You come back full circle to your calling and you realise that making a different choice, although safer emotionally, financially and socially in so many ways, is simply not an option.

You know that the impact on your mental health would be even worse if you did this. You are also not sure who you would be anymore as so much of your identity is tied up with being a performer. So either way, the choice to continue or the choice to exit has mental health consequences.

So, yes as Tim Minuchin points out in this recent video made for the newly founded Arts Wellbeing Collective in Victoria

“ We are lucky to have this fun experience as performers but because of the lack of regularity, the highs and lows, because of the cultures of drinking and taking other substances and because, you know, the press and various pressures that may not be worse than digging in a coal mine but are different and psychologically potentially more damaging, I think we absolutely need to create this culture where we can say “I am not coping with this at all”.

The Show must go on, but at what cost to mental health?

As Tim Minchin points out The current culture of “The show must go on” in the Arts which will be explored in a revealing Australian documentary later this year doesn’t make much room for vulnerability, nor does it easily allow for acknowledging depression or severe anxiety and seeking help without potential consequences.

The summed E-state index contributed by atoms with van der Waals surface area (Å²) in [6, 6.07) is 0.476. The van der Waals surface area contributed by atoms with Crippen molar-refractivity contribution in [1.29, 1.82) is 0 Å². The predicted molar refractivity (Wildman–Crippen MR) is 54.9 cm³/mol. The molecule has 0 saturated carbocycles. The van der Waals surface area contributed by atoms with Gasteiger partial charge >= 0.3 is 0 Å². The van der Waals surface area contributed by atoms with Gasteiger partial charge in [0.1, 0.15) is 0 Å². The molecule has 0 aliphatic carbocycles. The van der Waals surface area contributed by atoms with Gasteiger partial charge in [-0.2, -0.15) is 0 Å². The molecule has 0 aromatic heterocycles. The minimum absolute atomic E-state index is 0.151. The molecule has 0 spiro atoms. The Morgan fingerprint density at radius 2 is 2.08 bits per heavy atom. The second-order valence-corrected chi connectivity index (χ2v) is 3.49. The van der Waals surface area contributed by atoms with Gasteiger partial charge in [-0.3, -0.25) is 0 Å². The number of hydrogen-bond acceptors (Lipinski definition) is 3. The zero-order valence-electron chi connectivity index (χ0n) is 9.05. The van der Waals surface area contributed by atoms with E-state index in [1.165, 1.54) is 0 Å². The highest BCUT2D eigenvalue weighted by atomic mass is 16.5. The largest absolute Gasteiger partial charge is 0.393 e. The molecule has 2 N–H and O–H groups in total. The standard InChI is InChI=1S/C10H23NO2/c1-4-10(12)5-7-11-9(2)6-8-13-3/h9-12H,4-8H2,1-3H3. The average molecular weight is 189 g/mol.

The latest research by Entertainment Assist and the College of Arts, Victoria University was world first research of a cross section of entertaimnent industry workers . This has shown us the extent to which entertainers are suffering, with alarming statistics in a range of domains. These are just a few statistics to give you a glimpse into the reality of the mental health of such workers.

• Alcohol use is reported to be between 11-19 standard drinks in one day and is consumed at double the rate compared to the general population intake

• Meth/amphetamine use is 8 times greater, ecstasy use is 7 times greater, cocaine use is 12 times greater, marijuana use is 4 times greater than the general population

• 20% of respondents indicated that they perceived themselves as addicted to some drug

• 44% of respondents suffered from levels of anxiety in the moderate-severe range compared to 3.7% in the general population

• 15.2% of respondents suffered from depression in the moderate-severe range compared to just 3% in the general population

• Suicidality is much higher with suicide attempts double the population average, suicide planning 4-5 times higher and suicidal ideation 5-7 times more than the general population.